Review of Little Platoons
This play by Steve Waters is another play I wanted to see while in London and sadly didn’t get to. It premiered at the Bush Theatre, a tiny 34-seat space that premieres some of the UK’s top playwrights, as well as supporting new material.
Little Platoons is, above all, about the English school system. It’s almost impossible to explain the way schools work over there briefly, and not all of it is important, so here are the basics*:
-In England, public schools and private schools are the opposite of what they are in America, e.g. an English private school is one that is free and open to the public, and a public school is paid for and the students often board at their place of academia.
-At the age of eleven, students take an exam that will determine whether they will attend grammar school. The internet defines English grammar schools as “one of the remaining fully selective state-funded schools.” The school a child gets into is important- not necessarily a status symbol, but it does mean that if a child is unhappy in the grammar into which s/he was accepted, there are a lot of hoops to jump through to go to a new school.
-Another option for children is an independent school, which is just what it sounds like. Like America’s charter schools, these institutions do not have to follow the National Curriculum, and teachers do not need to have official teaching qualifications.
In the play, Rachel, a school administrator, is trying to get her eleven year old son Sam into grammar school. She herself teaches at an institution that she claims is “a miracle,” but her ex-husband Martin argues that Sam will be excluded there due to being white and middle-class, as most of Rachel’s students are from different countries. Rachel and Martin are recently separated, and Martin proposes that Sam come with him and his girlfriend to the small town of Bichester and attend the local grammar there. Initially, Rachel resists the idea, but when it becomes plain that there are no other options for her son, she gives in.
This incident is the catalyst for Rachel approaching a group of strangers who have been posting flyers around London about a new “free” school in Shepherd’s Bush (an area of London), parent-run, open to all. She sees it as an opportunity for Sam, but her conversation with the school’s creators, Nick, Lara, and Pav, doesn’t go as planned. When they find out Rachel is an educator, they quickly become defensive and she returns the gesture, until finally she breaks down in tears and tells them that she is desperate for a place to send her son. They ask her why she can’t take him at her own school, and when she grudgingly lists her school’s shortcomings, they ask her on a whim to be their head teacher.
Though Rachel does not say yes to this offer right away, the new school trio take her “maybe” as such, running off to get their school approved. This in itself is a large and arduous process, and is personified in Little Platoons by a young professional named Polly. Polly is the play’s version of The Man, despite being young and pretty, and though she understands how hard the new school group is working, she refuses to bend the rules for them.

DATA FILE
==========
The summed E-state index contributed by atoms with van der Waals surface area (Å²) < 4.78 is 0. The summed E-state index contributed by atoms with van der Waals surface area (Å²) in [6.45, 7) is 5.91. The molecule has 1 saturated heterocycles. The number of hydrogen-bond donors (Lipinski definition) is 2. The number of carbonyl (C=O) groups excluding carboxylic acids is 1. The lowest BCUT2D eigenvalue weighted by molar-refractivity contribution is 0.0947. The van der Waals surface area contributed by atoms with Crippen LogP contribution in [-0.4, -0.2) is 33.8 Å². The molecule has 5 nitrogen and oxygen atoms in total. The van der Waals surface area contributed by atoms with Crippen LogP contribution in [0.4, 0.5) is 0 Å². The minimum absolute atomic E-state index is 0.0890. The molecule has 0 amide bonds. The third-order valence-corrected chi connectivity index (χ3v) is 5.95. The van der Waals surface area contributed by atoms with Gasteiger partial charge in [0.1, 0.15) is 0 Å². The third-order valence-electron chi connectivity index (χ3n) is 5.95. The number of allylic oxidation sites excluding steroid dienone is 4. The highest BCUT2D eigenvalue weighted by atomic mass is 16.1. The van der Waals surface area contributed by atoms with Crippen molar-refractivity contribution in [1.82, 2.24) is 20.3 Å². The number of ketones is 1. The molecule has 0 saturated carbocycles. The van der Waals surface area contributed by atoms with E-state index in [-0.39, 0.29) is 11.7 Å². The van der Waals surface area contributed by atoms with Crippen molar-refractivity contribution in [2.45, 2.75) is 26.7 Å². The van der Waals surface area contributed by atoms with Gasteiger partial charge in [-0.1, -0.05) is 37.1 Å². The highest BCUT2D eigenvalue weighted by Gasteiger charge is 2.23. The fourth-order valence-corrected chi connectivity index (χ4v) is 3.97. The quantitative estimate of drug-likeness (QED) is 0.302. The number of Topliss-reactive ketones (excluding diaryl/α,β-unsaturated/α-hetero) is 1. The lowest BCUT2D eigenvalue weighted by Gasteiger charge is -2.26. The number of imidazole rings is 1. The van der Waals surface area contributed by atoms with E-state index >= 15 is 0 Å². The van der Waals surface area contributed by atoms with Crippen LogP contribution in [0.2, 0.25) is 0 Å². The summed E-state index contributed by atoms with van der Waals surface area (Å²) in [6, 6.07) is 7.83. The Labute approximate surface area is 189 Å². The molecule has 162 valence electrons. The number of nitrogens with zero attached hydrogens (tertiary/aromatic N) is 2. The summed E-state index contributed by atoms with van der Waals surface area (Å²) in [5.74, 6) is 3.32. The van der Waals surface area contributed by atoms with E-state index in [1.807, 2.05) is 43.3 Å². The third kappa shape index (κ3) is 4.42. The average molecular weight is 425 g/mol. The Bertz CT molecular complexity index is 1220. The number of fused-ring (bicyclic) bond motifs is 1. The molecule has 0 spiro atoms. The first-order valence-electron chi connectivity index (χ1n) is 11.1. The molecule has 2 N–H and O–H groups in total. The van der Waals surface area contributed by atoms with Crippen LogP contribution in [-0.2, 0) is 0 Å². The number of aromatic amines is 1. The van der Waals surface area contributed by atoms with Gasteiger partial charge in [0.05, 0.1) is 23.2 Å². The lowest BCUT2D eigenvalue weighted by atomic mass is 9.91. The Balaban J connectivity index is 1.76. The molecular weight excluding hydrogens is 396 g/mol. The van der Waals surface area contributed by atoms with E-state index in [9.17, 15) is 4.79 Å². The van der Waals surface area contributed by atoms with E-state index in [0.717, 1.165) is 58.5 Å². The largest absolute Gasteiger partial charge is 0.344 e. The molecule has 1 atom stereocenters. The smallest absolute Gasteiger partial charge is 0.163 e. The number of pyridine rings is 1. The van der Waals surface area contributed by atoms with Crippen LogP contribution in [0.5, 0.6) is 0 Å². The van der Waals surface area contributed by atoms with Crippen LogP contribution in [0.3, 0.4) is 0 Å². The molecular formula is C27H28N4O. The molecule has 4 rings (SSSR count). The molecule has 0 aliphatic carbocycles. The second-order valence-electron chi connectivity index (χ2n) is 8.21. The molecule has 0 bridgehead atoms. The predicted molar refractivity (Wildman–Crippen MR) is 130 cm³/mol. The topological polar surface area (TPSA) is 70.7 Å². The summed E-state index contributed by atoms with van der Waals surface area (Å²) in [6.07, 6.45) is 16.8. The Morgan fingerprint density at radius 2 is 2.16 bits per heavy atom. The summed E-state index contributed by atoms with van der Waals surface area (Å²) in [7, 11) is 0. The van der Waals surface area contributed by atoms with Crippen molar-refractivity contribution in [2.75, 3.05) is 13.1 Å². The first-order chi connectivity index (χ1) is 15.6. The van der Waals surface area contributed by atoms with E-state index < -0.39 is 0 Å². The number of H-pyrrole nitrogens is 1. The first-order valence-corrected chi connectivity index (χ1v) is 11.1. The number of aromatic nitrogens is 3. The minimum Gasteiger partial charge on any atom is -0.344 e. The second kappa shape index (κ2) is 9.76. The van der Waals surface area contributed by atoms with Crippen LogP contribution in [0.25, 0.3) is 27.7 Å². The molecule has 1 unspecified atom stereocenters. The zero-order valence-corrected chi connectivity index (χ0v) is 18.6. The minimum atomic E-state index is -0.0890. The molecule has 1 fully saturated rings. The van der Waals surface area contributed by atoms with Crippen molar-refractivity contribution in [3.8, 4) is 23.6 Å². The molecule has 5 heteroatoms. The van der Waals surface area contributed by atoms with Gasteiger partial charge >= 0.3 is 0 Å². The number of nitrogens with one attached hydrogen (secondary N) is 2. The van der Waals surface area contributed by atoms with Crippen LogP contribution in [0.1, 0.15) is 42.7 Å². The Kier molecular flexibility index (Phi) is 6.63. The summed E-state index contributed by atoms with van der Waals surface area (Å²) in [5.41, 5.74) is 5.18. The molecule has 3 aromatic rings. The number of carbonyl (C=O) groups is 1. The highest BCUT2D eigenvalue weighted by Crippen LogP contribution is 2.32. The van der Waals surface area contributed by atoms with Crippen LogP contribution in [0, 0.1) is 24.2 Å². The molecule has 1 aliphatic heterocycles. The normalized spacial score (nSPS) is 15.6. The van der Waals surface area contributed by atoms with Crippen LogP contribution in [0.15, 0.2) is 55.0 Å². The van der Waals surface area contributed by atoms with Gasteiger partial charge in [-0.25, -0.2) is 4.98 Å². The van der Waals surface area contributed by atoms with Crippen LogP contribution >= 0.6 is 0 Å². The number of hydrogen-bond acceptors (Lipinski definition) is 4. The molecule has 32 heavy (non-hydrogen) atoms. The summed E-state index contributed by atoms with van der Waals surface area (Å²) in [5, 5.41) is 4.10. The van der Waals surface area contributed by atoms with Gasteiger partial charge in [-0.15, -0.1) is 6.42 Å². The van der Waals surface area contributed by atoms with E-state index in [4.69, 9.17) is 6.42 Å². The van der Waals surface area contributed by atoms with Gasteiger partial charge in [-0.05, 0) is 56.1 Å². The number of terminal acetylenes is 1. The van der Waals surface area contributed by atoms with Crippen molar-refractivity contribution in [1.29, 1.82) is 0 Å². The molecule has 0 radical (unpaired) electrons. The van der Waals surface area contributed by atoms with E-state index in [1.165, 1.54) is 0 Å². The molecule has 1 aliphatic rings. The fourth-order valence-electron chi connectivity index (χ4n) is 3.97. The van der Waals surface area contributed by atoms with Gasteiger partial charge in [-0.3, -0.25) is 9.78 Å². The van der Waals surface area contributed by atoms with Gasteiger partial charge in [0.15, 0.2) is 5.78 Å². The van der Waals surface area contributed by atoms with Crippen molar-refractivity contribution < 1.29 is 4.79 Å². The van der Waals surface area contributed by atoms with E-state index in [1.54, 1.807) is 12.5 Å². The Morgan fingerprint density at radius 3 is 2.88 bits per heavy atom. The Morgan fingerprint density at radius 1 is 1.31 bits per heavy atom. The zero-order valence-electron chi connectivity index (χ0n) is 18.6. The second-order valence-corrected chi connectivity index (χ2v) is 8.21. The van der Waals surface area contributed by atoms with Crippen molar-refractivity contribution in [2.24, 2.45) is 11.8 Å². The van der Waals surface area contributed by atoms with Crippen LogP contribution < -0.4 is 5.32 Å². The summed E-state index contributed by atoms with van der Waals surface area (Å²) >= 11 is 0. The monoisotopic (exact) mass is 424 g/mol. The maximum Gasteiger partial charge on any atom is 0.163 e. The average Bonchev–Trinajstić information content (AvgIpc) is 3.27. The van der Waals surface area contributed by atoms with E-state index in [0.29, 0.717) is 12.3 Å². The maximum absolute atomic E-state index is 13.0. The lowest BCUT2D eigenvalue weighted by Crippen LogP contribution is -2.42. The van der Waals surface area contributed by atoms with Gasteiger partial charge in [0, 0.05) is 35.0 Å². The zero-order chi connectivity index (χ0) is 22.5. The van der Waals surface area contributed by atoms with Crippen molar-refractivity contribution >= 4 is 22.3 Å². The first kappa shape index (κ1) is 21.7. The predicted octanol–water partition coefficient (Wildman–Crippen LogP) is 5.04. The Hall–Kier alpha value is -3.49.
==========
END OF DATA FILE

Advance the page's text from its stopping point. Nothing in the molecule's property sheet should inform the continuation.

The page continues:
The main issue that the group finds is that however adamant they are about being like Rachel’s old school, they can’t really help it. Once their school is approved, their music-centered curriculum proves surprisingly popular: they can accept a hundred students and get eight hundred applications. In order to be fair, they have to fall into the trap of usual grammar school selectivity, choosing a fraction of the applicants and rejecting all the others. And the creation of the school is not the only stress- Rachel and her new collaborators also deal with relationship and family problems, racial issues, and trying to stay true to themselves throughout all of it.
The thing I most enjoyed about reading this play was the way it was written. The dialogue is extremely realistic: “[Youth] is such a subjective thing, isn’t it? Yes, yes you are, yes you really are, I am the horse’s mouth. Sit, sit down, sit down. As I say, I have the free school, er, brief, and wow- we are so delighted, excited, that so many of you, an all over the country, too, so many fabulous applications, and you guys are way ahead of the game, I mean terrifically well done, really impressive good stuff. Okay.” Each person has their own way of speaking, and they’re all very, very British. Even having lived there for a short time, there were some references that I didn’t understand, and I feel that the script might alienate unfamiliar readers with mentions of Primark, TK Maxx, Tesco, The X Factor, A-levels, and GCSEs.
Occasionally while reading this, I felt that the arguments got too long. There are also four teenagers from Rachel’s old school that are onstage for ten minutes, and while I appreciated hearing their style of speaking, I didn’t understand what more they brought to the play.
Little Platoons is a play I’d very much like to see. It’s well-written and interesting and it gets to the hearts of the characters, as all good plays do.
*Apologies to any British citizen who is looking at my explanations and seeing all the errors; this was the best I could do.
MARTIN: So. Here’s the situation. They can fit him in next term.
RACHEL: Oh. Great. What luck.
MARTIN: Of course, term doesn’t start til mid-September-
RACHEL: Well, that’s public schools. Work-shy masters with scholarly hobbies. Mid you, they must be itching to get back into full-time pederasty.
MARTIN: You know this, this is… below you.
RACHEL: Oh, there is no ‘below me,’ Martin. Believe me, I’ve checked. By the way, is that as stud in your ear?
NICK: One day soon, Michael, every child in this country will once again know who Miss Havisham is, how to locate Belgium on a map, and the historical impact of Bismarck.